Simulator builder Frasca International unveiled its MentorH deployable helicopter flight training device (FTD) at the Airborne Law Enforcement Association convention last month. The MentorH is used for single-engine turbine helicopter training. Features include a four-channel TruVision visual system, FLIR and graphical instructor’s station.
Frasca International is offering a video gamer’s delight here at Heli-Expo: an opportunity to fly a Bell 206 simulator with a friend down the hall.
While small piston helicopters continue to dominate the initial training scene with their relatively simple designs and low cost of operation, pilots seeking recurrent or advanced training in larger and more expensive turbine helicopters are more likely than ever to be flying a simulator instead of the real thing, according to industry experts.
Frasca International, the Urbana, Ill. company well known for its flight-training devices, is branching out into full-flight simulation. The Japanese Civil Aviation Promotion Foundation recently took delivery of a King Air B200 simulator, the first FAA level-C training system built by Frasca. The company also recently delivered a level-C Caravan simulator to the University of Alaska.
The FAA has adopted its four-year-old proposed rule to revise simulator and flight training device (FTD) requirements and consolidate them into a new FAR Part 60. The new rule, which has been under discussion for more than four years, is slated to go into effect next October and gives those affected until 2013 to be in full compliance.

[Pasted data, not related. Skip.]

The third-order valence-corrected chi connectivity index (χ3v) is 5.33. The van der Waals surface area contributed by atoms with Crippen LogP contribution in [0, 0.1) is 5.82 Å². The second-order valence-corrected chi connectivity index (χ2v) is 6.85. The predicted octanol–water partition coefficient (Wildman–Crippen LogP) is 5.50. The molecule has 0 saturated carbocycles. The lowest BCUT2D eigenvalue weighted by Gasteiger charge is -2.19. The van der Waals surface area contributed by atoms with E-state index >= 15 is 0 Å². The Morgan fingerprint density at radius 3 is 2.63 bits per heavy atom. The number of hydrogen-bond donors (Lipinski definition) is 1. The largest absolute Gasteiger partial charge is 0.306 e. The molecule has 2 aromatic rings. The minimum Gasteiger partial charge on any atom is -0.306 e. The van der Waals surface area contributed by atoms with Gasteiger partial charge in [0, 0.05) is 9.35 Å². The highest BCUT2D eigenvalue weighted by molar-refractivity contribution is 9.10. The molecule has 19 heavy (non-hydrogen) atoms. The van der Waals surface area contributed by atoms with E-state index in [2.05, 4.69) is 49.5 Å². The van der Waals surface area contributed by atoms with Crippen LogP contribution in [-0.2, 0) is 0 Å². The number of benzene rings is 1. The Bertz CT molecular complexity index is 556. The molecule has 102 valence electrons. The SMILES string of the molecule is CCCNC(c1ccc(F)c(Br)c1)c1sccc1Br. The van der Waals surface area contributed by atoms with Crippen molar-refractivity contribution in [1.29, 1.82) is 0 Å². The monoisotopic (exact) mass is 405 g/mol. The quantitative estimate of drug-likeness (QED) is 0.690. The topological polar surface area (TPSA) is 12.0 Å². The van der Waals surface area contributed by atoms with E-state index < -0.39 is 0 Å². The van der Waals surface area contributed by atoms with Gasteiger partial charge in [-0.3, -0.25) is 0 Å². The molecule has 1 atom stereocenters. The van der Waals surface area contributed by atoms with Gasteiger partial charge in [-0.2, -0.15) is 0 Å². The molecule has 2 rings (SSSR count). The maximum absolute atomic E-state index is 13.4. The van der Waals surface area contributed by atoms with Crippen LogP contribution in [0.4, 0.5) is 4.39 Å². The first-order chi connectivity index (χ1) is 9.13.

Technical, design and operational requirements for simulators and flight training devices (FTDs) will be updated and consolidated under one new rule, FAR Part 60. The new rule was adopted yesterday from a four-year-old notice of proposed rulemaking but does not go into effect until October 30 next year, after which affected entities will have between Oct. 30, 2009 and Oct. 30, 2013 to be fully in compliance with all the new requirements.
Frasca’s newest flight training device, the Mentor, is being billed by the Urbana, Ill. company as one of the few devices capable of replicating the Garmin G1000 glass cockpit.
First came glass cockpits for light piston airplanes, and now there is a Frasca flight-training device (FTD) for pilots who want to learn to use the new breed of avionics.
Flight-training-device builder Frasca International is demonstrating its TruFliteH 342 reconfigurable helicopter simulator with 220-degree visual display at Booth No. 3901. The TruFliteH 342, featuring the Olympus VisionPlex II projection system, is a generic helicopter flight-training device directed at the Schweizer 300, Bell 206 and Eurocopter EC 120 Koala class of aircraft.
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